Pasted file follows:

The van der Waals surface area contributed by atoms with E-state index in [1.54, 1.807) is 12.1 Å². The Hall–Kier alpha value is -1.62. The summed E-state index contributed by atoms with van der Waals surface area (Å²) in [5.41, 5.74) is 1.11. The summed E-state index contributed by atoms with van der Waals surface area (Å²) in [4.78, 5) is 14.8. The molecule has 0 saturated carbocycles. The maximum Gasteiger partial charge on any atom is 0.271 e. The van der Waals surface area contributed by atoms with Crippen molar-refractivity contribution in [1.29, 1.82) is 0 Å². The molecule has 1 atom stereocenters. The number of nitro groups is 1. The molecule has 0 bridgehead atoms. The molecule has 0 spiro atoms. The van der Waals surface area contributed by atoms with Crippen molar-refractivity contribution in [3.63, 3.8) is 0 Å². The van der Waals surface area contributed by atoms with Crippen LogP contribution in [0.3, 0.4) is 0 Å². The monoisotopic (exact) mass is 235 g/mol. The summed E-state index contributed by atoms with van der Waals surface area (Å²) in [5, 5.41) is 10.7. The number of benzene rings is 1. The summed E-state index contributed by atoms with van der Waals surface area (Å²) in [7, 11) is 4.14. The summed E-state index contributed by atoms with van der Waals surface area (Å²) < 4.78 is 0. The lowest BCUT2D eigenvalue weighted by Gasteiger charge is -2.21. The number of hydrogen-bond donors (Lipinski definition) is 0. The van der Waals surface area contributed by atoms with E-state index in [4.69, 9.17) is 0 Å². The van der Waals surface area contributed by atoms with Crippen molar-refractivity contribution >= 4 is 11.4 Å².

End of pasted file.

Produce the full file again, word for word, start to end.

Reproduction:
The van der Waals surface area contributed by atoms with E-state index in [1.54, 1.807) is 12.1 Å². The Hall–Kier alpha value is -1.62. The summed E-state index contributed by atoms with van der Waals surface area (Å²) in [5.41, 5.74) is 1.11. The summed E-state index contributed by atoms with van der Waals surface area (Å²) in [4.78, 5) is 14.8. The molecule has 0 saturated carbocycles. The maximum Gasteiger partial charge on any atom is 0.271 e. The van der Waals surface area contributed by atoms with Crippen molar-refractivity contribution in [1.29, 1.82) is 0 Å². The molecule has 1 atom stereocenters. The number of nitro groups is 1. The molecule has 0 bridgehead atoms. The molecule has 0 spiro atoms. The van der Waals surface area contributed by atoms with Crippen molar-refractivity contribution in [3.63, 3.8) is 0 Å². The van der Waals surface area contributed by atoms with Crippen LogP contribution in [0.3, 0.4) is 0 Å². The monoisotopic (exact) mass is 235 g/mol. The summed E-state index contributed by atoms with van der Waals surface area (Å²) in [5, 5.41) is 10.7. The number of benzene rings is 1. The summed E-state index contributed by atoms with van der Waals surface area (Å²) in [7, 11) is 4.14. The summed E-state index contributed by atoms with van der Waals surface area (Å²) < 4.78 is 0. The lowest BCUT2D eigenvalue weighted by Gasteiger charge is -2.21. The number of hydrogen-bond donors (Lipinski definition) is 0. The van der Waals surface area contributed by atoms with E-state index in [4.69, 9.17) is 0 Å². The van der Waals surface area contributed by atoms with Crippen molar-refractivity contribution >= 4 is 11.4 Å².